Can rules of criminal evidence be devised that would be uniform across jurisdictions?

Kangur, Andreas (2015) Can rules of criminal evidence be devised that would be uniform across jurisdictions? PhD thesis, University of Glasgow.

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The thesis focuses on comparative criminal evidence law and sets out to explore whether it is possible to devise rules of criminal evidence that would suit different jurisdictions. This work should be treated as an exploratory project as it aims to find a suitable approach and then test it using three different rubrics of evidence law – evidence of prior convictions, hearsay evidence and standard of proof. Those rubrics in six different jurisdictions will be examined.

The thesis first discusses the mainstream dichotomous approach to comparative criminal procedure and evidence, concluding that the inquisitorial-adversarial distinction has by today lost much of its descriptive power and was never meant to be a normative model. Instead, the author finds that all Western style jurisdictions today are concerned with accurate fact-finding and in order to facilitate accurate fact-finding, should take into consideration the cognitive needs and abilities of fact-finders. Since for the most part human cognition is universally the same, this psychology-based approach can serve as a foundation for evaluating the evidentiary regulation – and unless some extra-epistemic factors prevail, should guide legislatures towards optimizing and unifying their evidentiary regulation.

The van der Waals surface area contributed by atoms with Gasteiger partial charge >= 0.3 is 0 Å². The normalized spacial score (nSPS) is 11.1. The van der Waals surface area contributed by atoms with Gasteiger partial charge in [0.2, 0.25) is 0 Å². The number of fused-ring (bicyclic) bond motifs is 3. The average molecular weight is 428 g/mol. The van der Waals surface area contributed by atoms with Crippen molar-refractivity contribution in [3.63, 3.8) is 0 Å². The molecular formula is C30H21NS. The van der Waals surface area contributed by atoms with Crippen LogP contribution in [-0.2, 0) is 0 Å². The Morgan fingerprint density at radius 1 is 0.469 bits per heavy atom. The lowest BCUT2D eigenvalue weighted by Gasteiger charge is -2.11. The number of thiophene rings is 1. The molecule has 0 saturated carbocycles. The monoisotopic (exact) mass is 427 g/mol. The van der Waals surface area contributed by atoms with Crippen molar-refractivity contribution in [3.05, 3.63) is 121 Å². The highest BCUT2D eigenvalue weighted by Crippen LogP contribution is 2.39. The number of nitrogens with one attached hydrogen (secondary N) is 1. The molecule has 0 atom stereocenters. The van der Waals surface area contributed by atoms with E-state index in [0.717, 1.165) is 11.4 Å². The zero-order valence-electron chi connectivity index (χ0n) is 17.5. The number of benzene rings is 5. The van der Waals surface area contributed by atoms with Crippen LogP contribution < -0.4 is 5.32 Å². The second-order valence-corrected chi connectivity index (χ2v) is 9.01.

Based on the recent studies in legal psychology, the author offers recommendations that would be workable in all sample jurisdictions. This is in part possible because empirical research tends to debunk often-held beliefs about professional judges being far superior fact-finders immune from the cognitive biases and emotional appeal usually attributed to jurors.

Item Type: Thesis (PhD)
Qualification Level: Doctoral
Keywords: criminal evidence law, comparative evidence law, law and psychology, hearsay, evidence of prior convictions, standard of proof
Subjects: K Law > K Law (General)
K Law > KD England and Wales
K Law > KF United States Federal Law
Colleges/Schools: College of Social Sciences > School of Law
Supervisor's Name: Leverick, Professor Fiona and Farmer, Professor Lindsay
Date of Award: 2015
Depositing User: Mr Andreas Kangur
Unique ID: glathesis:2015-6388
Copyright: Copyright of this thesis is held by the author.
Date Deposited: 02 Jun 2015 08:34
Last Modified: 11 Aug 2015 12:17

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